• Direct cash infusion – That is usually how most business start. The amount of money put into the business depend on what it needs to do. A web developer would need the money buy a laptop and a Starbucks loyalty card, so that is easy. For a restaurant, you need enough money for rent, employees, equipment, etc. The smaller the amount you need to put into the business to kick start it, the easier it is to just use your own saving to do so.
  • Partners – This is pretty much the same as the previous one, but instead of having only one person do that, you have multiple people and more savings to dip into.
  • Angels/Investors – Those are people who for various reasons would give you money. Sometimes this is because they are related to you, but often time it is a calculated move, investing some money in a business in order to get a stake in it and cash it in afterward.
  • Government development loan / grant – Sometimes you can get this, and they usually have both very good terms, and really strict rules, regulation and hops to jump through.
  • Bank / credit loan – Well, you are presumably familiar with that. You get a loan, pay interest, mortgage some assets, etc.
  • Self funded – Your business is making more money than it is spending, therefor you have money to spend on the business.

The best choice is self funding, because that mean that you are profitable and aren’t beholden to someone. The other really depend on personal preferences. Here are mine:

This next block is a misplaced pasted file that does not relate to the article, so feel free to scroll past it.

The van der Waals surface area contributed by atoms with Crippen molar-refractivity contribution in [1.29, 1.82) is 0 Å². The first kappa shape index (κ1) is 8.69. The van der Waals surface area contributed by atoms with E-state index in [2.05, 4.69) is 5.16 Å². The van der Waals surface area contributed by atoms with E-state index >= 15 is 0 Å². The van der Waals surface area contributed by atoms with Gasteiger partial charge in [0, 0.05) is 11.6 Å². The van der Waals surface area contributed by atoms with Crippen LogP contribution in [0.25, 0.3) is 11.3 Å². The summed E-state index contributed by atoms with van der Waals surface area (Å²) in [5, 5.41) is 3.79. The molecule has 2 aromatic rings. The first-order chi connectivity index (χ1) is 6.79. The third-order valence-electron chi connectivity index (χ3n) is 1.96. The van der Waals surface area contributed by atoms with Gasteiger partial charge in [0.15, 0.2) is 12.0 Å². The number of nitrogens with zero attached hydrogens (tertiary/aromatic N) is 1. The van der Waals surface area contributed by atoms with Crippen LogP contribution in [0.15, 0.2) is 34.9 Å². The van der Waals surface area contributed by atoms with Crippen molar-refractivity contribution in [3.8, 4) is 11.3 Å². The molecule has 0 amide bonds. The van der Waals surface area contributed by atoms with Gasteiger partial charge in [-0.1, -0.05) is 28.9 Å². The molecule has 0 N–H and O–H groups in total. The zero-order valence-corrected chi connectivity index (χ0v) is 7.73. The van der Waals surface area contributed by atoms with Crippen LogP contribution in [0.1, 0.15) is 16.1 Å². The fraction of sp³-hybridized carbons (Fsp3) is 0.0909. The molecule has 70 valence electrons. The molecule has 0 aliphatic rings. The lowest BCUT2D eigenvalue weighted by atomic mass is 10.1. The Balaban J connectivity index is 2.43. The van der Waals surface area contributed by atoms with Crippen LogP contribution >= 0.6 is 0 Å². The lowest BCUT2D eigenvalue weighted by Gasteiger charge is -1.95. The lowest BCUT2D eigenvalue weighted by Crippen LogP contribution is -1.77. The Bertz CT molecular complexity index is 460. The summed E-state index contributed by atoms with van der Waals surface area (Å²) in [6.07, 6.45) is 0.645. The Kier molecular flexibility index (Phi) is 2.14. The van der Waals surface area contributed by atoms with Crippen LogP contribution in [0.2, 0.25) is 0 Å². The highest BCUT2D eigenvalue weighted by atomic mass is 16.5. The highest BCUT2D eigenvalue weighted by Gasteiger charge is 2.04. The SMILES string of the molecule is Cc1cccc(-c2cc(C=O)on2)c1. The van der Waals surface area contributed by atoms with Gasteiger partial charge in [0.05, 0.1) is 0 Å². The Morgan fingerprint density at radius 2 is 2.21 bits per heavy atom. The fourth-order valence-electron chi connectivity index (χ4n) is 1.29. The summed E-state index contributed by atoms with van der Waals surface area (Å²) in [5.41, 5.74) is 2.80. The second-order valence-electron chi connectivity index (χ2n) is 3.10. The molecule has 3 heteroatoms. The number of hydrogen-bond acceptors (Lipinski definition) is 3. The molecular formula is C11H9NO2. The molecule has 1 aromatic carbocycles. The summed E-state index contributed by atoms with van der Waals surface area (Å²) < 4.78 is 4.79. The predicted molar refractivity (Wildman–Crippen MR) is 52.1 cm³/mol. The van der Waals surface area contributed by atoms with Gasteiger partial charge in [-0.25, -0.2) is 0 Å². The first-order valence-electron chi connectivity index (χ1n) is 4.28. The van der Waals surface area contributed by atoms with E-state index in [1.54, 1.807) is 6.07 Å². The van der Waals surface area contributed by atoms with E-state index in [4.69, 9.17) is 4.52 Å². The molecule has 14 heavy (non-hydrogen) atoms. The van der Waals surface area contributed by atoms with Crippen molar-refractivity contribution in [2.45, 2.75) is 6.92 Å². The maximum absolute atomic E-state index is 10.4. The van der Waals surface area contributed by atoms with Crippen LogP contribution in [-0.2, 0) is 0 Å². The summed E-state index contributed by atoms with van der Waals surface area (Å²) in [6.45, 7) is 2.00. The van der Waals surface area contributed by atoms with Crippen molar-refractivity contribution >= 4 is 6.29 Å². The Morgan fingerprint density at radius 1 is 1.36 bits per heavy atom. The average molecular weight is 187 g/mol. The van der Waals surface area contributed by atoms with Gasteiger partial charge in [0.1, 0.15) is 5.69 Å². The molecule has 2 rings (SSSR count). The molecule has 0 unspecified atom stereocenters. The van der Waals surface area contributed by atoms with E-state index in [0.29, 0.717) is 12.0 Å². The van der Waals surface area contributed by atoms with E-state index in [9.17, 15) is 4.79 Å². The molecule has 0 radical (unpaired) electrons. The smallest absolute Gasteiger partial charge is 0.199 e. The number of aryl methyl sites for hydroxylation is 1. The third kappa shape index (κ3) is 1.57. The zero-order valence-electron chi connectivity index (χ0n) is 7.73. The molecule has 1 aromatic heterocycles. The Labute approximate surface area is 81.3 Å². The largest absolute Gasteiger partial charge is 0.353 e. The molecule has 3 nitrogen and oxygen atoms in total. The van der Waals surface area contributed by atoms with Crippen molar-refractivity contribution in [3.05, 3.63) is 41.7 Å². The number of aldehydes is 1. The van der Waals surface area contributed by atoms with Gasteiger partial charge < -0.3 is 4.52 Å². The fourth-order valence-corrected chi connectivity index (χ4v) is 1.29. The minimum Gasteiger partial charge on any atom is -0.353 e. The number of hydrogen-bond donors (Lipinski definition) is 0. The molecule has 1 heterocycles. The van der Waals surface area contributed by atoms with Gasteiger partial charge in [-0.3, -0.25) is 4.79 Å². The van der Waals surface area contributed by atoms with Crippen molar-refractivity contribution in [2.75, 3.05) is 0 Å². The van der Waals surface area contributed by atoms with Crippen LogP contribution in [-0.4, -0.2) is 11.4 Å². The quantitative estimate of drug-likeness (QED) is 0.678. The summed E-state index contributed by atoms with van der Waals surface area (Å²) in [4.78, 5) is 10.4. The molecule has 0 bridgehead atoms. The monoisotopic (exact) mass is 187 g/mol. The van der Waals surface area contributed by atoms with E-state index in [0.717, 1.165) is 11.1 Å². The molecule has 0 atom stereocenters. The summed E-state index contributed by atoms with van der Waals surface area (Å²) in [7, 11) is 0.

• Direct cash infusion – That works for starting a business with low starting overhead costs (see, single developer shop). It might also be viable if you have a lot of personal wealth that you can put into the business, but personally, I like to think about the money flowing in the other direction. Otherwise that is an indication that there is something strange going on here.
  • Partners – I used to work at a place that was owned by 7 founding members + 1 “silent partner”. I still remember when the entire company got an email from a co-CEO that was basically: “You are forbidden to discuss project X or anything related to it with the other co-CEO”. That left an… impression, shall we say. Also, this is again something that you would usually do in the beginning. Bringing a partner into an existing business implies one of a few things. You are in a big trouble (either personally or the business) and need cash infusion that you can’t/won’t supply or you are doing really well and people are flocking to join you.
  • Investors/Angels – This is very similar to the previous point, with the caveat that investors usually aren’t going to meddle in the day to day affairs, nor are they going to shoulder any burden. They are there to provide the money, some expertise/networking but that is basically it. They do create a pretty huge amount of bureaucracy, reports, compliance, etc. The investors needs to know that you aren’t blowing away their money, after all.
  • Government development loan / grant – This is pretty much the same as the previous one, only the investor is the government. If you thought that investors generated a lot of paperwork, you were mistaken.

The remaining two options are self funding and getting a loan. Now, assuming that no one else buy this magnificent car, I can put some numbers in Excel and predict that in a couple of years, I’ll have enough money to buy it outright. So all I need to do is ask the owner to not sell it to anyone, hope that my cash flow remain according to projections, hope the price doesn’t change and just wait.